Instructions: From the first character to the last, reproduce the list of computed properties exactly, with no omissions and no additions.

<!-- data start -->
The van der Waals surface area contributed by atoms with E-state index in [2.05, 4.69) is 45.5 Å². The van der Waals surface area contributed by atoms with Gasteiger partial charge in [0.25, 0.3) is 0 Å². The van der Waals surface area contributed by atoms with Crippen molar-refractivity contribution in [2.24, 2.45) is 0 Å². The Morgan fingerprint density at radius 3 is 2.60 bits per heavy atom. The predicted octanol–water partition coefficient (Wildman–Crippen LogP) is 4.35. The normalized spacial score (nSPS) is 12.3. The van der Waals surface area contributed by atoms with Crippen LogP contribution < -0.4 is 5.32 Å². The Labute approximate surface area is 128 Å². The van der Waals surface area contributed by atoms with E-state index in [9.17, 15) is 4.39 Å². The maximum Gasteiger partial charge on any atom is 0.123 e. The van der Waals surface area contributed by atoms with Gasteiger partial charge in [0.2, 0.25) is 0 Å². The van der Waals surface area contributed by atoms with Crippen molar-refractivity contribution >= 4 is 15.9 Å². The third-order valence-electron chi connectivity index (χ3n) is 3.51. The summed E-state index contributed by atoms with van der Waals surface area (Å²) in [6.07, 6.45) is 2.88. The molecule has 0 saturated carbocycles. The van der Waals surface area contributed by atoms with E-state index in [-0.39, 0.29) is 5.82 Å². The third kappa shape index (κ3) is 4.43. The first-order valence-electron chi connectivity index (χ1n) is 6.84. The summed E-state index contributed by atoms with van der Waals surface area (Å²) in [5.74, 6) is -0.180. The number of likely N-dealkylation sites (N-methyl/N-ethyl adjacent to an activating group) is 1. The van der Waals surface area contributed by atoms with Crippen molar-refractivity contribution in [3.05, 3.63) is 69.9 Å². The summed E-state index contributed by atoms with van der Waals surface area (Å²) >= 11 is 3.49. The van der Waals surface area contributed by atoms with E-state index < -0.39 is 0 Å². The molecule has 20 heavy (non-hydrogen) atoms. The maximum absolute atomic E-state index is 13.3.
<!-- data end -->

The van der Waals surface area contributed by atoms with E-state index in [2.05, 4.69) is 45.5 Å². The van der Waals surface area contributed by atoms with Gasteiger partial charge in [0.25, 0.3) is 0 Å². The van der Waals surface area contributed by atoms with Crippen molar-refractivity contribution in [2.24, 2.45) is 0 Å². The Morgan fingerprint density at radius 3 is 2.60 bits per heavy atom. The predicted octanol–water partition coefficient (Wildman–Crippen LogP) is 4.35. The normalized spacial score (nSPS) is 12.3. The van der Waals surface area contributed by atoms with Crippen LogP contribution < -0.4 is 5.32 Å². The Labute approximate surface area is 128 Å². The van der Waals surface area contributed by atoms with E-state index in [9.17, 15) is 4.39 Å². The maximum Gasteiger partial charge on any atom is 0.123 e. The van der Waals surface area contributed by atoms with Gasteiger partial charge in [0.2, 0.25) is 0 Å². The van der Waals surface area contributed by atoms with Crippen molar-refractivity contribution >= 4 is 15.9 Å². The third-order valence-electron chi connectivity index (χ3n) is 3.51. The summed E-state index contributed by atoms with van der Waals surface area (Å²) in [6.07, 6.45) is 2.88. The molecule has 0 saturated carbocycles. The van der Waals surface area contributed by atoms with E-state index in [-0.39, 0.29) is 5.82 Å². The third kappa shape index (κ3) is 4.43. The first-order valence-electron chi connectivity index (χ1n) is 6.84. The summed E-state index contributed by atoms with van der Waals surface area (Å²) in [5.74, 6) is -0.180. The number of likely N-dealkylation sites (N-methyl/N-ethyl adjacent to an activating group) is 1. The van der Waals surface area contributed by atoms with Crippen molar-refractivity contribution in [3.05, 3.63) is 69.9 Å². The summed E-state index contributed by atoms with van der Waals surface area (Å²) >= 11 is 3.49. The van der Waals surface area contributed by atoms with E-state index < -0.39 is 0 Å². The molecule has 20 heavy (non-hydrogen) atoms. The maximum absolute atomic E-state index is 13.3.